Tag: diversification

Asset Allocation

Introduction

How does an equity/bond 2-asset portfolio look like?
Read: Allocating a Two-Asset Portfolio

A three asset portfolio

Indian midcaps + bonds with Nasdaq-100 ETF. Is there a benefit to using portfolio optimization algorithms after taxes and transaction costs are taken into account?
Read: Allocating a Three-Asset Portfolio, Equal Weighted and Allocating a Three-Asset Portfolio, Optimized

Adding gold into the mix

Does gold have a role to play in a systematic, diversified portfolio?
Read: Allocating a Four-Asset Portfolio

Investing in a systematic, diversified portfolio

A ready-to-invest Theme, the EQUAL-III, that takes care of keeping track of everything.
Read: The EQUAL-III Theme

Expected Returns

What are the range of expected SIP returns under prudent asset allocation schemes?
Read: SIP: Expected Returns

The EQUAL-III Theme

Our recent series on asset allocation walked through how different investment decisions affect portfolio returns and risk.

  1. Number of assets: Three is better than two and four.
  2. Rebalance threshold: Allowing a single asset to drift upto 80% reduces transaction costs and taxes.
  3. Weighing scheme: Equal weight is better than portfolio optimization methods.

You can read through the posts and the various factors that went into the analysis in order:

  1. Allocating a Two-Asset Portfolio
  2. Allocating a Three-Asset Portfolio, Equal Weighted
  3. Allocating a Three-Asset Portfolio, Optimized
  4. Allocating a Four-Asset Portfolio

For investors looking to gain from such a portfolio, we have setup a ready-to-invest Theme, the EQUAL-III, that takes care of keeping track of everything. It maintains an equal-weight portfolio of the M100 (Midcap-100 ETF,) N100 (Nasdaq-100 ETF) and the RRSLGETF (Long Term Gilt ETF.)

Questions? WhatsApp us +91-80-2665-0232

Allocating a Four-Asset Portfolio

Our previous posts showed how various allocation decisions impact optimized and equal-weighted three-asset portfolios. Here, we add a fourth asset – gold – and run it through the same scenarios.

Picking the Assets and Allocation

The assets we selected previously – MIDCAP, 0-5yr bond and NASDAQ-100 – were based on low observed historical pair-wise correlations. Most investors tend to add a fourth asset – gold – to their portfolios. Not only is gold not correlated with the other three, it has the added benefit of being priced internationally but traded locally. This allows it to benefit from rupee depreciation even if international gold prices remain flat. Observe how, at times, gold has a negative correlation to other assets:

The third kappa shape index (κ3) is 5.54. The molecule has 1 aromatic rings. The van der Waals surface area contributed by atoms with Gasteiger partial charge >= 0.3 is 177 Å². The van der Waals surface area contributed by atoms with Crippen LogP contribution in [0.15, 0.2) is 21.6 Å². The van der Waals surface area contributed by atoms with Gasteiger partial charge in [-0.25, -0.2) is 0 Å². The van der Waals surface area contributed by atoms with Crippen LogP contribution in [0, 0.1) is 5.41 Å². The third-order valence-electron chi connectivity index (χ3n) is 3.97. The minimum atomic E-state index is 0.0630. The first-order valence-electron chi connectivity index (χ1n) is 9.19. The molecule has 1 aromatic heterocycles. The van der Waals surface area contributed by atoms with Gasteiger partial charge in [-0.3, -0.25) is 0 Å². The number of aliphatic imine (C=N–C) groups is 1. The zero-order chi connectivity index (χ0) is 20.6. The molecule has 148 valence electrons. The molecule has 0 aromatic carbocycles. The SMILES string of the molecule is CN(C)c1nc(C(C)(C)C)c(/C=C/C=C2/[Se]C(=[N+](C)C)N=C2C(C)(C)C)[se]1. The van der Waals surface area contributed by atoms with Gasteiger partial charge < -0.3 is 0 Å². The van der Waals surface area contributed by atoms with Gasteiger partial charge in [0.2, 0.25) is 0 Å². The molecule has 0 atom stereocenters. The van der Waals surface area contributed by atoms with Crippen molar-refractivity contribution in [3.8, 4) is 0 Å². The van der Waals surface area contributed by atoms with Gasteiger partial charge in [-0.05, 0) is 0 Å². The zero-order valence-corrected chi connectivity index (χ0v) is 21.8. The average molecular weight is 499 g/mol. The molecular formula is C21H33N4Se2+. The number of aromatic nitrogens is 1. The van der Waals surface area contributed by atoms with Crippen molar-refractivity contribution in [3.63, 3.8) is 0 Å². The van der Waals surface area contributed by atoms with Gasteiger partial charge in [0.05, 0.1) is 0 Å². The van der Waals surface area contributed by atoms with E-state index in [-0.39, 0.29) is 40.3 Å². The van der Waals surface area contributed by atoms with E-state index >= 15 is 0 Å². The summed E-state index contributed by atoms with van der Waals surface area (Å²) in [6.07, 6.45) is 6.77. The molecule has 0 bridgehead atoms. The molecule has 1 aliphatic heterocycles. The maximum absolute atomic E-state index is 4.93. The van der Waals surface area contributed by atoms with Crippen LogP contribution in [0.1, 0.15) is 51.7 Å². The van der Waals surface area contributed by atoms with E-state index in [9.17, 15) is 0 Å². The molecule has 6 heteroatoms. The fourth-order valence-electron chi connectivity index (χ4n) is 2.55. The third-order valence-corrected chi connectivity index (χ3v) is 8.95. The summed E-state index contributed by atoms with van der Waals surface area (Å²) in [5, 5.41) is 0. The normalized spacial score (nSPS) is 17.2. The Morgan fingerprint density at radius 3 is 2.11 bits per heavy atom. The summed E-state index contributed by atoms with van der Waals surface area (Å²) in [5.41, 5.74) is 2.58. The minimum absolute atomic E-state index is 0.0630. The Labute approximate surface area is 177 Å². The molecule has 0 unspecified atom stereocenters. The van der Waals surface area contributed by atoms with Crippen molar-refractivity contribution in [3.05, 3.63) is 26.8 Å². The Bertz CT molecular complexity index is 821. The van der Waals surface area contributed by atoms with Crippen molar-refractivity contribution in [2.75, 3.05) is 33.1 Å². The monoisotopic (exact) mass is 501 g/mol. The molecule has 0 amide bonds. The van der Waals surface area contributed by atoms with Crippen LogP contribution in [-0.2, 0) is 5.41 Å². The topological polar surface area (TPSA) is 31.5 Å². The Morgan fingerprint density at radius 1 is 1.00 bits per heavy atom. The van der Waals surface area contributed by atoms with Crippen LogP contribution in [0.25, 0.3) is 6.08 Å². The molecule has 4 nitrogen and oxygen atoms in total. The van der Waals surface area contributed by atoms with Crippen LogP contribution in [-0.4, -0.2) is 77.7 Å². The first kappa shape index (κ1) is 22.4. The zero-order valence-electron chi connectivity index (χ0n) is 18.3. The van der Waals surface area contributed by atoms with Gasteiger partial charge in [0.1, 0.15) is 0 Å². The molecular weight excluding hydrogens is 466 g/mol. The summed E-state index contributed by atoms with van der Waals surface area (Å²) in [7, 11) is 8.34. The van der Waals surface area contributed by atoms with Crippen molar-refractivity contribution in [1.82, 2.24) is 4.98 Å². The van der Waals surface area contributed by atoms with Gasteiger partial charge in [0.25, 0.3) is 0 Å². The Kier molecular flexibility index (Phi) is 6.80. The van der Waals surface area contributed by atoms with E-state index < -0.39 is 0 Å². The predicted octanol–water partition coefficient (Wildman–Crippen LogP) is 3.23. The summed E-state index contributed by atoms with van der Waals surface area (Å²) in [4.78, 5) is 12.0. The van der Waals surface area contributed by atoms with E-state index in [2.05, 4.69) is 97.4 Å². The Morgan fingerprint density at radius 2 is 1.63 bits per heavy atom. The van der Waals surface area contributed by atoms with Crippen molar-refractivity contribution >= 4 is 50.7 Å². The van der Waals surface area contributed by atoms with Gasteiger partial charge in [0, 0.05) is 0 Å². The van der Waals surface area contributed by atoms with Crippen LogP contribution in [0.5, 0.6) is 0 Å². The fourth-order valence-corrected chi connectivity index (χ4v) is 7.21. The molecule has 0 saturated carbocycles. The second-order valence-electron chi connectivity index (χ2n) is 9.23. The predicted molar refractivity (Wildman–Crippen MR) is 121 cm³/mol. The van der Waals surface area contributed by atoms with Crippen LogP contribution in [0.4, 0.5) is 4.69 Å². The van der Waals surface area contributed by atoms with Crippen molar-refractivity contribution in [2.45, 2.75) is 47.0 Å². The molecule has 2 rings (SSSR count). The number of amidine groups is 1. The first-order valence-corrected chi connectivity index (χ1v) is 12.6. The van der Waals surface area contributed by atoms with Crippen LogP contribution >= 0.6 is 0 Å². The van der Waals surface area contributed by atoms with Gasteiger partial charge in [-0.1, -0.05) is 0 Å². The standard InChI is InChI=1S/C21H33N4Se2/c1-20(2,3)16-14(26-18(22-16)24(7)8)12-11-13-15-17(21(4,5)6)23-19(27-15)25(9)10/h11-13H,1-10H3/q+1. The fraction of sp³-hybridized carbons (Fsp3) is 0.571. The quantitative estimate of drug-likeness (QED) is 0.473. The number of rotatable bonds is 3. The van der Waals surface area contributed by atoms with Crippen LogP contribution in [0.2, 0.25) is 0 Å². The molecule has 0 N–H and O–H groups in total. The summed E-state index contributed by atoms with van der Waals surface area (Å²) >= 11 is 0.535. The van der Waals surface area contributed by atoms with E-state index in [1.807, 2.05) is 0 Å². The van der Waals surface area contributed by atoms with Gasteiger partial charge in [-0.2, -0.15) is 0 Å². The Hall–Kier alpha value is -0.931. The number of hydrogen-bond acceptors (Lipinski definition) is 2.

correlations between gold, SPY, QQQ, MIDCAP and BONDs

The results

In the cumulative return and drawdown chart below, A1 is the MIDCAP index, A2 is the 0-5yr bond index, A3 is the QQQ and A4 is gold. A tax drag of 10% and an STT of 0.1% is applied at every rebalance. The rebalance threshold is set at 20%. The light-blue lines are the resulting portfolio returns. In the case of optimized portfolios, assets are allowed to have a weighting between 10% and 40% during the optimization process.

Equal Weighted

after tax cumulative returns of 4-asset equal weighted portfolio

Variance optimized

after tax cumulative returns of 4-asset variance optimized portfolio

Expected Tail Loss optimized

after tax cumulative returns of 4-asset ETL optimzied portfolio

Pre- and Post-tax returns

before and after tax cumulative returns of 4-asset equal weighted portfolio
before and after tax cumulative returns of 4-asset variance optimized portfolio
before and after tax cumulative returns of 4-asset ETL optimized portfolio

Rebalance

The rebalance threshold ends up determining the frequency of rebalance events. For a variance optimized portfolio, contrast the difference between a 20% threshold and an 80% threshold:

4-asset portfolio at a 20% rebalance threshold
4-asset portfolio at a 80% rebalance threshold

Take-away

  1. Every time there is a rebalance, the tax-man cometh and taketh away. Trying to minimize taxes is equivalent to minimizing the number of rebalancing events.
  2. To minimize reblancing events, one could set the threshold of rebalance higher. But there is a point of inflection with regards to after-tax returns.
  3. Allowing a single asset to balloon in weight risks larger portfolio drawdowns if that asset deflates.
  4. A four-asset equal weight portfolio under-performs a 3-asset equal weight portfolio. Gold maybe a good diversifier, but it doesn’t appear to do any favors to the portfolio on the performance front.
  5. Equal-weight 4-asset portfolio containing gold (above) drew-down less than the equal-weight 3-asset portfolio during the 2008 carnage (~30% vs. ~40%, respectively.)

Adding gold to a portfolio does not look like a good idea when looked through the lens of asset allocation schemes discussed here. However, there is a strong case for owning gold and the Sovereign Gold Bond (SGB) Scheme makes a lot of sense. See our previous post regarding the case for owning gold in India here.

Code, charts and the complete result dataset are available on github.

Allocating a Three-Asset Portfolio, Optimized

Our previous post showed how various allocation decisions impact an equal-weighted three-asset portfolio. However, equal-weights are not the only way to go. Every time a rebalance occurs, we can use that opportunity to re-weight the assets to minimize expected risk while maximizing expected returns. In this post, we look at two ways in which risk and returns can be optimized.